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Junior Point of View Part 2
Reviving The FRA Youth Scholarships Home Sweet Home Rocks & Fossils are Cool Rock Give-Aways Starting a Junior Group Developing a Youth Program Junior Point of View Part 1 Junior Point of View Part 2 Economics II


By George and Rena Everett
August/September 1999 Lodestar (SFMS Newsletter)


The third junior interviewed was Matthew Huber, a very mature 13 year-old. Matthew is fortunate to belong to two gem and mineral clubs, one in Memphis and one in Jackson, Mississippi. 

When asked how he became interested in rocks and minerals, he smiled and said, "I was born." It appears that no human intervention was necessary this time. The Memphis club has a very active (and separate) Junior group; in Jackson, the Juniors go to the adult meetings; so Matthew has insight into both worlds. He said that he likes the Pebble Pup program in Memphis just fine and enjoys going to the meetings and field trips. What he likes most about the Jackson club is being treated as an adult - being exposed to new things that he hasn't know about before, being treated like a real person instead of like a kid. His very favorite thing in the Jackson club is the workshop where he can go and cut cabs twice a week. 

His advice to other clubs is to first recruit junior members and then, when it becomes necessary, form a separate junior club. Always be aware of the different ages of the juniors and try to have something for everyone. If you get kids, you get parents, too. The kids tell their friends, and the parents tell their friends, and the club grows.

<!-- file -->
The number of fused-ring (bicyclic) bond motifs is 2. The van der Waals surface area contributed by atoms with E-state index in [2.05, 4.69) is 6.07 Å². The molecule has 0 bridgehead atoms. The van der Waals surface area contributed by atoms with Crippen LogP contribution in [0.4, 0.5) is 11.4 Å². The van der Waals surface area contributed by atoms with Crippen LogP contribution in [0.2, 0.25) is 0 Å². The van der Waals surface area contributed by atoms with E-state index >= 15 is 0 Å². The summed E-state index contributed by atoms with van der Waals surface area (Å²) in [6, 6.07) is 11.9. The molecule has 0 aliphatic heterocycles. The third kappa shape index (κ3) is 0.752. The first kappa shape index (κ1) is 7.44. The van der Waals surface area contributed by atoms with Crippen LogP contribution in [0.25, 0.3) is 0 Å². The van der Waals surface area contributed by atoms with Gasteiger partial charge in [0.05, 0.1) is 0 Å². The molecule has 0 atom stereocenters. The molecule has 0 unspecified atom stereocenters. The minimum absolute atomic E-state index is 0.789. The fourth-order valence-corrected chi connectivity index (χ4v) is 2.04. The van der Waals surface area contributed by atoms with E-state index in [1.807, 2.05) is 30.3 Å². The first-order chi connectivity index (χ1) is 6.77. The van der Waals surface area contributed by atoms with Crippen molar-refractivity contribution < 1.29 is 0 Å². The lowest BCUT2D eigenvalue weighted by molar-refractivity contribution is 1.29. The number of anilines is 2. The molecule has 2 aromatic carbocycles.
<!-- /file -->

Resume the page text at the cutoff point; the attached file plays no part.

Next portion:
When I asked him who broke who into this rockhounding hobby, he said, "I broke Mom in," and he hastened to say that she has, "always been very supportive." They really got serious about rockhounding on a field trip to Mt. Ida, Arkansas four years ago. Mother, Ann, agreed to take Matthew there. Unknown to him, this was a test to see if he was really interested or if this was just a phase. He was INTERESTED. They hunted quartz the first day; they hunted quartz the second day; and he was not happy when they had to return home. When he got home, he studied how the quartz formed, what is was used for, and anything else he could find about it. He didn't collect quartz just to decorate his room. 

After returning from Mt. Ida, Ann realized that she, too had been hooked. She and Matthew have traveled three times with Camp Carver, and they hunt rocks every opportunity they have. All of this enthusiasm must have been contagious. Dad, Steve, saw the beauty in Matthew's cabs and began wire-wrapping, and just recently, little sister, Rachel, 6, has also started to try her hand at wire-wrapping. 

These interviews have proven to us that the old adage, "Out of the mouths of babes . . . . "' is true. We can learn a lot from the younger generation. 

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